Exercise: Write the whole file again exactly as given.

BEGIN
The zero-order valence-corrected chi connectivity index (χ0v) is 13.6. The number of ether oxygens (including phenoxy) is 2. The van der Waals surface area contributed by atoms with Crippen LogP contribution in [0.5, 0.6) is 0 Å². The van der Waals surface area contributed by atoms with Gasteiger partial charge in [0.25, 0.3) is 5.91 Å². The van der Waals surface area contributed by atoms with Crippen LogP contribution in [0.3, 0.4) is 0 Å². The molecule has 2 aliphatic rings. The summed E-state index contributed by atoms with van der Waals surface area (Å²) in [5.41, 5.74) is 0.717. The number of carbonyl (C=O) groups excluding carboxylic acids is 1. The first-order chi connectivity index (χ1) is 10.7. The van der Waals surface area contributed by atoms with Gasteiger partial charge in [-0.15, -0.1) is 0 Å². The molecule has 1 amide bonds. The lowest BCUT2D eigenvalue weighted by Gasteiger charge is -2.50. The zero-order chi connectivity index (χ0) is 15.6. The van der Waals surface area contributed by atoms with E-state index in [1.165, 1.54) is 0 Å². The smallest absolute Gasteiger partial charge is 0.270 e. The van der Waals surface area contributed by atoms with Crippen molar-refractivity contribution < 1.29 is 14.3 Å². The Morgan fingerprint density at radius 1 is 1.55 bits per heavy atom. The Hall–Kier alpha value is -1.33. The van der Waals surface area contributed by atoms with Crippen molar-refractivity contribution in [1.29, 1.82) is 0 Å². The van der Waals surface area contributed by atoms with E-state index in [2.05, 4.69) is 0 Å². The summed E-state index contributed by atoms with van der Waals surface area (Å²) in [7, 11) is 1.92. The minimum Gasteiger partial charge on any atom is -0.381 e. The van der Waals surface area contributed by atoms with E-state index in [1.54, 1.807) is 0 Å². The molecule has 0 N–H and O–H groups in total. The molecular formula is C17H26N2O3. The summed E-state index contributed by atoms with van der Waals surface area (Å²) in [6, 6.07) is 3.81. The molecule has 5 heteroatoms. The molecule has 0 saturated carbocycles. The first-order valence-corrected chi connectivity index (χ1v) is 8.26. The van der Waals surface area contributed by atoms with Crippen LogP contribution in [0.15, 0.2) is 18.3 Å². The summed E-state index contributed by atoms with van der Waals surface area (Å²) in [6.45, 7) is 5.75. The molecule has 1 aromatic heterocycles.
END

The zero-order valence-corrected chi connectivity index (χ0v) is 13.6. The number of ether oxygens (including phenoxy) is 2. The van der Waals surface area contributed by atoms with Crippen LogP contribution in [0.5, 0.6) is 0 Å². The van der Waals surface area contributed by atoms with Gasteiger partial charge in [0.25, 0.3) is 5.91 Å². The van der Waals surface area contributed by atoms with Crippen LogP contribution in [0.3, 0.4) is 0 Å². The molecule has 2 aliphatic rings. The summed E-state index contributed by atoms with van der Waals surface area (Å²) in [5.41, 5.74) is 0.717. The number of carbonyl (C=O) groups excluding carboxylic acids is 1. The first-order chi connectivity index (χ1) is 10.7. The van der Waals surface area contributed by atoms with Gasteiger partial charge in [-0.15, -0.1) is 0 Å². The molecule has 1 amide bonds. The lowest BCUT2D eigenvalue weighted by Gasteiger charge is -2.50. The zero-order chi connectivity index (χ0) is 15.6. The van der Waals surface area contributed by atoms with E-state index in [1.165, 1.54) is 0 Å². The smallest absolute Gasteiger partial charge is 0.270 e. The van der Waals surface area contributed by atoms with Crippen molar-refractivity contribution < 1.29 is 14.3 Å². The Morgan fingerprint density at radius 1 is 1.55 bits per heavy atom. The Hall–Kier alpha value is -1.33. The van der Waals surface area contributed by atoms with Crippen molar-refractivity contribution in [1.29, 1.82) is 0 Å². The van der Waals surface area contributed by atoms with E-state index in [2.05, 4.69) is 0 Å². The summed E-state index contributed by atoms with van der Waals surface area (Å²) in [7, 11) is 1.92. The minimum Gasteiger partial charge on any atom is -0.381 e. The van der Waals surface area contributed by atoms with E-state index in [1.54, 1.807) is 0 Å². The molecule has 0 N–H and O–H groups in total. The molecular formula is C17H26N2O3. The summed E-state index contributed by atoms with van der Waals surface area (Å²) in [6, 6.07) is 3.81. The molecule has 5 heteroatoms. The molecule has 0 saturated carbocycles. The first-order valence-corrected chi connectivity index (χ1v) is 8.26. The van der Waals surface area contributed by atoms with Crippen LogP contribution in [0.15, 0.2) is 18.3 Å². The summed E-state index contributed by atoms with van der Waals surface area (Å²) in [6.45, 7) is 5.75. The molecule has 1 aromatic heterocycles.